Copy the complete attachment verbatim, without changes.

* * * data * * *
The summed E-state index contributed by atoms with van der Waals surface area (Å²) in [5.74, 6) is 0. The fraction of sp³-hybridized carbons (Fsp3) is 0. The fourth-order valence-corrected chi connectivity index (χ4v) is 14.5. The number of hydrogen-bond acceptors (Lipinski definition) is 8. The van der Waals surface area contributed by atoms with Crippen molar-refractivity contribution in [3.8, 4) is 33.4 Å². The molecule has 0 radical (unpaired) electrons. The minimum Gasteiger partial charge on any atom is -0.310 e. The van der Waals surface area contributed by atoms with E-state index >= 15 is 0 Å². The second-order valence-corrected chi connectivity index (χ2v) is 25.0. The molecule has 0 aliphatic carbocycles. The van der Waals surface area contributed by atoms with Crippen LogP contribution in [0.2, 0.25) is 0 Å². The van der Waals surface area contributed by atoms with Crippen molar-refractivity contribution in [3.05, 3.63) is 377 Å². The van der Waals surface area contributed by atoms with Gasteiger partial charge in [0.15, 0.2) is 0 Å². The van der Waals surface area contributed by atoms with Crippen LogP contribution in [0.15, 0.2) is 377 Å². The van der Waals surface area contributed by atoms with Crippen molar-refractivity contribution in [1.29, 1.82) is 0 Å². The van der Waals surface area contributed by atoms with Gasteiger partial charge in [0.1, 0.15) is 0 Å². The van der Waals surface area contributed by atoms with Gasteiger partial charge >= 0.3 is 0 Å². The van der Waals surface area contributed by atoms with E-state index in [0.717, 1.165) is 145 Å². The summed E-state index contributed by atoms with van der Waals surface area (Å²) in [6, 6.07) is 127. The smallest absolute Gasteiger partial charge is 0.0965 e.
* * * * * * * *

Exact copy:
The summed E-state index contributed by atoms with van der Waals surface area (Å²) in [5.74, 6) is 0. The fraction of sp³-hybridized carbons (Fsp3) is 0. The fourth-order valence-corrected chi connectivity index (χ4v) is 14.5. The number of hydrogen-bond acceptors (Lipinski definition) is 8. The van der Waals surface area contributed by atoms with Crippen molar-refractivity contribution in [3.8, 4) is 33.4 Å². The molecule has 0 radical (unpaired) electrons. The minimum Gasteiger partial charge on any atom is -0.310 e. The van der Waals surface area contributed by atoms with E-state index >= 15 is 0 Å². The second-order valence-corrected chi connectivity index (χ2v) is 25.0. The molecule has 0 aliphatic carbocycles. The van der Waals surface area contributed by atoms with Crippen LogP contribution in [0.2, 0.25) is 0 Å². The van der Waals surface area contributed by atoms with Crippen molar-refractivity contribution in [3.05, 3.63) is 377 Å². The van der Waals surface area contributed by atoms with Gasteiger partial charge in [0.15, 0.2) is 0 Å². The van der Waals surface area contributed by atoms with Crippen LogP contribution in [0.15, 0.2) is 377 Å². The van der Waals surface area contributed by atoms with Crippen molar-refractivity contribution in [1.29, 1.82) is 0 Å². The van der Waals surface area contributed by atoms with Gasteiger partial charge in [0.1, 0.15) is 0 Å². The van der Waals surface area contributed by atoms with Gasteiger partial charge >= 0.3 is 0 Å². The van der Waals surface area contributed by atoms with E-state index in [0.717, 1.165) is 145 Å². The summed E-state index contributed by atoms with van der Waals surface area (Å²) in [6, 6.07) is 127. The smallest absolute Gasteiger partial charge is 0.0965 e.